Earlier this summer, the IRS released a Private Letter Ruling taking the position that a non-spouse IRA beneficiary would be liable for federal income tax on assets transferred from an inherited IRA to the IRA decedent’s former spouse as required by the state’s community property laws. I.R.S. Priv. Ltr. Rul. 201623001 (June 9, 2016).
Prior to the IRA owner’s death, the owner and his spouse resided in a community property state and made contributions to his IRA. The IRA owner and his spouse later divorced. After the divorce, the IRA owner named his son as the sole beneficiary of his IRA. After the IRA owner’s death, the IRA owner’s former spouse sued his estate for half of the decedent’s IRA. She took the position that she was entitled to that portion under the community property laws of their state, and the court agreed. However, by the time of the court’s award, the decedent’s IRA had already been retitled as a non-spouse inherited IRA for the decedent’s son. So, the parties sought guidance from the IRS regarding how they could transfer the ex-spouse’s half interest without triggering federal tax liability.
In response, the IRS’s reasoning went like this: Section 408(d)(3)(C)(ii) of the Internal Revenue Code defines an inherited IRA as one where “(I) the individual for whose benefit the IRA is maintained acquired the IRA by reason of the death of another individual and (II) such individual was not the surviving spouse of such other individual.” This was the case here. The IRA owner’s son was named the sole non-spouse beneficiary of the decedent’s IRA, and the IRA was retitled as an inherited IRA for the benefit of the decedent’s son upon the IRA owner’s death. Section 408(d)(3) only permits rollovers by “the individual for whose benefit the [IRA] is maintained,” which means an IRA owner may only roll over IRA assets into another IRA for the IRA owner’s own benefit. Further § 408(d)(3)(C) provides that rollovers are not permitted from inherited IRAs. In addition, § 408(g) provides that § 408 “shall be applied without regard to any community property laws.” Since § 408(g) states that § 408 shall be applied without regard to any community property laws, § 408(d)’s distribution rules must be applied without regard to any community property laws or court orders under those laws. Therefore, because the IRA owner’s former spouse was not the named beneficiary of the decedent’s IRA, and because the IRS disregards the IRA owner’s former spouse’s community property interest under § 408(g), the IRA owner’s former spouse may not be treated as a payee of the inherited IRA for the IRA decedent’s son, nor may the IRA decedent’s former spouse roll over any amounts from the son’s non-spouse inherited IRA into her own IRA under § 408(d)(3).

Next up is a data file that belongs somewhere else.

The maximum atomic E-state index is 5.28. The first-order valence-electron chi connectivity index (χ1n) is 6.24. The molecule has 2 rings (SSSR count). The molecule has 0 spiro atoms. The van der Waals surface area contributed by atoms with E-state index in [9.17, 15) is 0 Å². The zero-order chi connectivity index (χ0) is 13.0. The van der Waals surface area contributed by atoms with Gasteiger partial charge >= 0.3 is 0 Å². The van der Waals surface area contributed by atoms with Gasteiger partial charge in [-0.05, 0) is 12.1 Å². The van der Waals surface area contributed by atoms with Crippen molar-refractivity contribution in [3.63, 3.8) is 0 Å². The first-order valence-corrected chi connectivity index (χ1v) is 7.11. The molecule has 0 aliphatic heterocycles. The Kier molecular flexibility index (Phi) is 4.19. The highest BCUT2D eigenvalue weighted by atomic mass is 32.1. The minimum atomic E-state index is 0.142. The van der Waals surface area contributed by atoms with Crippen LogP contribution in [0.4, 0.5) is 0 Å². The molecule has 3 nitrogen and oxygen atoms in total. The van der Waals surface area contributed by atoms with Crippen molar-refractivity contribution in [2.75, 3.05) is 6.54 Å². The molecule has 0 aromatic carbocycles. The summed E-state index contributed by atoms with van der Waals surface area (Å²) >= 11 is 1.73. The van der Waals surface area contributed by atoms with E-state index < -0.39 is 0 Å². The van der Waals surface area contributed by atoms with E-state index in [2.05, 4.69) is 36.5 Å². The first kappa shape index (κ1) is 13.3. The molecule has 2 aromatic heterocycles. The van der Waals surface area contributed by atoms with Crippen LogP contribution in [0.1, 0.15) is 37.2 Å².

The IRS went on to note that if the IRA owner’s former spouse used the proceeds from a distribution from the son’s non-spouse inherited IRA to make a contribution to her own IRA, that contribution would still be subject to the normal contribution limits governing IRAs under § 219 ($5,500 with an extra $1,000 for participants age 50 or older the calendar year 2016)— no doubt much less than the court awarded her. Even worse, the IRS concluded that, because the IRA owner’s son was named the sole beneficiary of the IRA, any assignment of an interest in the non-spouse inherited IRA to the IRA owner’s former spouse under the court order would be treated as a taxable distribution to the son under § 408(d)(1), which provides that “any amount paid or distributed out of an individual retirement plan shall be included in the gross income of the payee or distributee.”
Needless to say, this seems pretty harsh. A better analysis would seem to be that, since the spouse owned a one half interest in the IRA to begin with, the transfer of her interest into her own IRA should not have resulted in any tax consequences. Internal Revenue Code § 408(d)(6) treats IRA transfers incident to divorce as tax-free. Even though the IRA owner died prior to the transfer, the IRA change here seems to be more properly understood as reflecting a prior ownership interest, rather than a subsequent transfer. Perhaps the result could have been different if the IRA not already been retitled into an inherited IRA for the benefit of the son prior to the court order. Form—rather than substance—appears to govern the IRS’s analysis in this ruling.
This cautionary tale obviously indicates that care should be taken when titling and designating beneficiaries other than the surviving spouse for IRAs, especially in Wisconsin and other community property states.